When I was an androgynous toddler, strangers would stop my mother on the street to pet my shiny blonde baby ringlets, over which they oohed and aahed. They probably also wondered about my gender – but that is another story.
I inherited my father’s hazel eyes and his thick wavy hair. Mine, indeed, is beyond wavy: it is downright curly. I also inherited his hairsplitting attention to detail, his exquisite sense of smell, his multitudinous pet peeves, his overall irritability, his underlying aggravation and dissatisfaction, his impossible insatiable perfectionism and his generally Nervous Temperament. But, this is about my head of hair, not about the troubling gray matter in the cranium underneath the hair.
My preadolescent solution to problematic curliness was the perpetual painful ponytail, pulled so severely it induced headaches.
Curly hair was cute enough in the 1950s. But, when the 1960s and my personal burden of adolescence hit, straight hair became not just the rage, but a sudden American cultural imperative.
Some girls resorted to products like Curl-Free, stinking of ammonia like the Toni home permanents endured by straight-haired girls wanting curls. Such products stung the scalp like sulphuric acid. But, it hurts to be beautiful – as my mother would say.
We experimented with ironing our own long hair. Ear to the ironing board, with only a dish towel between the hot press and the tresses, we prayed the temperature setting was not too high. Much hair was singed in the process. The stench of burning hair is most unpleasant. It was hair-raising.
My personal nightly high school hair-straightening procedure was complex. After shampooing, I made symmetrical twin parts in my wet hair, combed up the central frontal portion, folded a square of toilet tissue – an “end paper” – around the tip of the segment, pulled hard while wrapping it around a coiled metal and plastic-netted roller nearly two inches in diameter, and inserted two scalp-scraping hair clips to hold the mechanism in place.
I repeated this rolling process three times up and over the top of my skull, followed by two rows of three rollers each across the back, and then a column of two rollers on each side. An additional bottom row of anti-curl devices on the sides and back rolled upward, to form the Flip. The final touch was a hairnet tied around the whole construction. (After years of this, my fingers knew exactly what to do. It is an altogether different challenge to describe it here.)
I managed to sleep on all this hardware. I dreamt I was an interplanetary, satellite Humpty Dumpty, my head as big as a hot air balloon, a veritable dirigible.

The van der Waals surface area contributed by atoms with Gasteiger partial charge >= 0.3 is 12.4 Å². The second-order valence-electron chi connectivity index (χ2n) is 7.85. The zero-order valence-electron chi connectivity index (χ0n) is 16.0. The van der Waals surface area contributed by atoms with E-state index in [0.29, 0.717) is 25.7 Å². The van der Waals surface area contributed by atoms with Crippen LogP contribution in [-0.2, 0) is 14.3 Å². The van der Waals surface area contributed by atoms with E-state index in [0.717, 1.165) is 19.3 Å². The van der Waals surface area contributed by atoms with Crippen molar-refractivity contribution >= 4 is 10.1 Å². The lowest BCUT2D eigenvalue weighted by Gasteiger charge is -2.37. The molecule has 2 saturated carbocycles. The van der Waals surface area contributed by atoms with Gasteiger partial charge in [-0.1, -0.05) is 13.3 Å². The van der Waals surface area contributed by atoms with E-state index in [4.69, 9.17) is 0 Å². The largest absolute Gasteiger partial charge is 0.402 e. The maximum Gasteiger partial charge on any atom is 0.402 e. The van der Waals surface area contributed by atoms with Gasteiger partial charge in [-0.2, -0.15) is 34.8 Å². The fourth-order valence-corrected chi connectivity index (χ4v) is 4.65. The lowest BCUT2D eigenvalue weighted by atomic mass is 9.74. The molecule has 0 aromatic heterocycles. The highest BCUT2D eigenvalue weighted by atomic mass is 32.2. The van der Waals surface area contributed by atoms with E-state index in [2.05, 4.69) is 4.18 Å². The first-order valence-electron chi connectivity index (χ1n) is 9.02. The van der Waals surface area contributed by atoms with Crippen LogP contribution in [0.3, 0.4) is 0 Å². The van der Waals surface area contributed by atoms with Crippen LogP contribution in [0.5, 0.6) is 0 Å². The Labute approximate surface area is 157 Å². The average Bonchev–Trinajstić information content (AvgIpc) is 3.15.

Each morning, I removed the rolling apparatus and the clips, disposed of the end papers, and brushed out the disciplined locks. I then teased the top area for lift and further control, followed by smoothing. With vigorous flicks of the wrist, the upward-flipped tier was brushed up, forming a perfect earlobe-level tube, a kind of skirt, around the bottom.
The final phase of the procedure was the application of aerosol hairspray. I had to hold my breath while spraying, as this AquaNet stuff could make you pass out.
When completed, this Flip hairdo was quite hard and stiff. It was not going anywhere. The humid Jersey dog days and autumn’s rainy days, however, presented the challenge of frizzy hair. Frizz, the f-word, was to be absolutely avoided. One carried at all times a clear plastic rain bonnet – kept folded into its own little plastic case – to prevent the stationary Flip from reverting to the dreaded, uncontrollable frizz.
My high school yearbook shows lines and lines, pages and pages of girls sporting page-boys or Flips, and boys with flat-tops or crew cuts. We were interchangeable.
At my all-women’s college, the long dormitory corridors were haunted by nocturnal zombies in robes and fuzzy slippers, hair rolled up in orange juice cans and secured by hairnets. We were the Stepford Wives, collegiate robots, Frankenstein brides. We sleepwalked our way down those halls, from semester to semester. Our brains were temporarily full of freshly-inserted microbiology and trigonometry, but our enormous rollers were vacant and void. We mastered sleeping on them. Fathead clowns with inflated numbskulls pranced through our schoolgirl dreams.
Suddenly it was the late 1960s: we all blossomed into Flower Children. We burned our virtual bras, stopped shaving our actual armpits, and quit our bouffant coiffures. We let our hair grow wild. Overnight, my highly-maneuvered Flip transmogrified into a Janis Joplin mop of psychedelic bristles. I had made a stylistic hairpin turn.
My 1968 passport photo shows me with this maniac fright-wig hair, my stoned slit-eyes sneering rebellion at the camera, and my threadbare flannel shirt wrinkled and half unbuttoned. I was headstrong and I needed a head shrinker. Would you admit this person into your foreign country?
As my checkered bohemian life took a decidedly lesbian turn, the long hippie hair got cut shorter and shorter, but remained curly. Today, I waver between a nice soft bubble of curls and a postmodern butch fade.